When I heard that Sylvester Stallone’s new “Rambo” flick takes place right here in Thailand, I knew it’d be a must-see. I haven’t laid eyes on the film yet, I’m sad to say, but some early reviews have just rolled in:
Joel Stein, writing in Time, interviews Stallone and opens with this exceptional lede:
Sylvester Stallone has memorized a lot of Procol Harum lyrics, and for the next two minutes I’m going to hear them. Because if you want to know what inspires a man to write a movie in which hundreds of people are blown up and which, by his own estimate, contains only three pages of dialogue between the two main characters, apparently you have to listen to the lyrics of a psychedelic 1968 song called In Held ‘Twas in I: Glimpses of Nirvana. This is the song that made Stallone want to be a writer, which is surprising because while it contains one Zen koan and mentions the Dalai Lama three times, it does not allude to firing a rocket launcher through a helicopter window.
And then there’s this:
Sure, Stallone agreed to do the movie before Rocky Balboa was approved, but that doesn’t mean he didn’t find something to say. Like Procol Harum, Stallone is not afraid of metaphor, of being opaque, of answering some questions with questions and other questions with a hail of bullets. What he wanted to say in the new Rambo came down to one smart speech: “Old men start wars. Young men fight them. And everyone in the middle gets killed. War is natural. Peace is an accident. We’re animals.” Stallone eventually cut all that dialogue out because Rambo is a silent man, and blurting out your thesis is for college papers, not movies.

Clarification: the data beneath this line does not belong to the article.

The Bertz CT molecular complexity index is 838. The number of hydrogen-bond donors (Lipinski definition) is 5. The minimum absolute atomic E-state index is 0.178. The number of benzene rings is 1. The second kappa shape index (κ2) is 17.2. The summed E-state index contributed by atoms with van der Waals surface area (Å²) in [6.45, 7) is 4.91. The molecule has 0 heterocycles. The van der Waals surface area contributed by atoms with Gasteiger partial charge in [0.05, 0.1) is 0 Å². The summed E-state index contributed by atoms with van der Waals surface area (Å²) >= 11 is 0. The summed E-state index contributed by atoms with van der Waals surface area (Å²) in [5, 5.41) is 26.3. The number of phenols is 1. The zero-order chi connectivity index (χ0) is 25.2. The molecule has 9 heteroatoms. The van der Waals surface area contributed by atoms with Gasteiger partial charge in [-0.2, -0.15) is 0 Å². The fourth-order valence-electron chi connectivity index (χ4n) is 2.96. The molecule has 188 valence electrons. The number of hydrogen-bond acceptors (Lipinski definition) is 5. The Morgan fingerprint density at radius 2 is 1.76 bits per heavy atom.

The guy who created Rocky is a cheery pessimist who believes that despite an ugly world, you can make incredible things happen with great effort. “Rocky represents the optimistic side of life, and Rambo represents purgatory,” he says. The world, Rambo realizes, is perpetually chaotic and dangerous. “If you think people are inherently good, you get rid of the police for 24 hours—see what happens,” Stallone says. “I could start a war in 30 seconds. But some countries spend 100 years trying to find peace. Just like good manners, peace has to be learned.”
I also like A.O. Scott’s story in the NY Times:
“Rambo (2008): Just When You Thought It Was Safe to Go Back in the Jungle”:
When we first encounter him, this weary warrior has retreated from geopolitics, passing the time at a remote river station in the Thai jungle, where he hunts poisonous snakes and dabbles in blacksmithing. Old Rambo seems kind of depressed, to tell the truth, until his wrath is stirred by the viciousness of the Burmese Army.
Burma? But why not Burma? (In this movie, no one calls it Myanmar.) As a precredit montage of actual news clips reminds us, the military government of that nation has been engaged not only in widespread authoritarian abuses but also in a brutal, long-running campaign against the Karen ethnic minority. And it is with the Karen that Rambo, once roused from his weary cynicism, throws in his lot. No longer the bloody avatar of wounded American pride, he seems more inclined toward humanitarian intervention — a one-man N.G.O. with a machete. Will he show up in Darfur next?
The review ends on this surprisingly upbeat note:
Mr. Stallone is smart enough — or maybe dumb enough, though I tend to think not — to present the mythic dimensions of the character without apology or irony. His face looks like a misshapen chunk of granite, and his acting is only slightly more expressive, but the man gets the job done. Welcome back.
Other reviews, however, aren’t as kind:
Hollywood Reporter/Reuters: “Rambo should have left sleeping dogs of war lie”
SF Chronicle: “‘Rambo’ – There will be blood. And rippled muscle.”
Kansas City Star: “GRAMPO! At 61, Rambo is in fighting form, but does America still care?”
Have you seen this flick? What do you think?